Only 9e percent of the people in the study were found to be suffering from "wasting," a once-common condition in AIDS patients in which they became thinner as their illness progressed.
Although their overweight rates were about the same, women were more likely to be obese than men. Confirming common assumptions about tobacco use, smokers were less likely to be fat, the researchers found.
Amorosa acknowledged that study participants might be much happier to be obese, especially if they worry about becoming sick and like the idea of a buffer of excess weight. "Clearly, that's the case for some patients: they're not unhappy to be obese."
Still, she said, obesity isn't healthy. Whether they're infected with HIV or not, overweight people tend to suffer from a variety of health conditions, from diabetes and heart disease to arthritis and sleep apnea.
The study didn't examine whether AIDS drugs could be inadvertently contributing to weight gain; the medications have already been linked to higher cholesterol levels.
Gay men, who tend to smoke and drink more than the rest of the population, may be at special risk of developing health problems because of obesity, said Kaiser Permanente's Horberg. "Weight control," he said, "is essential."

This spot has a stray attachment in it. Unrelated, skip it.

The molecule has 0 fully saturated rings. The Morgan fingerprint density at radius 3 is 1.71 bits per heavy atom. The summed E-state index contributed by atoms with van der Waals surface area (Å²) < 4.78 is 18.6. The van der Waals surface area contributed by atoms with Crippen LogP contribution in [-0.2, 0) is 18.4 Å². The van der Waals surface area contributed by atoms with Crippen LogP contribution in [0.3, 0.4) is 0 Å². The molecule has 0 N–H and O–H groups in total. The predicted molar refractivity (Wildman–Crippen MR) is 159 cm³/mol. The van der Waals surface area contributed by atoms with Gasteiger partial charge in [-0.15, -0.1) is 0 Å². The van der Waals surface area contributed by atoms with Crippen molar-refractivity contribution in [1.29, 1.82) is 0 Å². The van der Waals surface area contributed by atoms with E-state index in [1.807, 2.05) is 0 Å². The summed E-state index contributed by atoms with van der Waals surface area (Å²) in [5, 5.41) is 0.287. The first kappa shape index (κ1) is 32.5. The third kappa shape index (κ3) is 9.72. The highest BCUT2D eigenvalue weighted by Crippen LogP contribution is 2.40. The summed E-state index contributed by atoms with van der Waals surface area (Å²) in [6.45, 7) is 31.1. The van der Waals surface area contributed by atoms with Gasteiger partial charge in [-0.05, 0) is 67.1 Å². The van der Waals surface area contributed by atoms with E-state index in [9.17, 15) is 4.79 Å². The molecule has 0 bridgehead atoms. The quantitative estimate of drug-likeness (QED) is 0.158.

Learn more about HIV prevention and treatment from the National Institute of Allergy & Infectious Diseases.
Protest punk, blogs and gay pride: dissent takes root as Singapore turns 40
Sun Aug 7, 1:48 AM ET
SINGAPORE, (AFP) - When Prime Minister Lee Hsien Loong was sworn into office a year ago, he urged politically timid Singaporeans to shed their inhibitions and speak up on important issues.
As Singapore prepares for its 40th National Day celebrations on Tuesday, the son of independence leader Lee Kuan Yew will find that young Singaporeans are taking him up on his offer -- but not necessarily in the manner he expected.
Last Friday, in an arts center just off the smart Orchard Road shopping belt, dissident artists and punk rock musicians staged their own pre-National Day indoor concert to demand an end to executions in Singapore.
After police barred them from displaying the image of a man hanged in May on drug trafficking charges, some concert participants wore black T-shirts saying "Abolish Death Penalty" and "F__k Your Politics".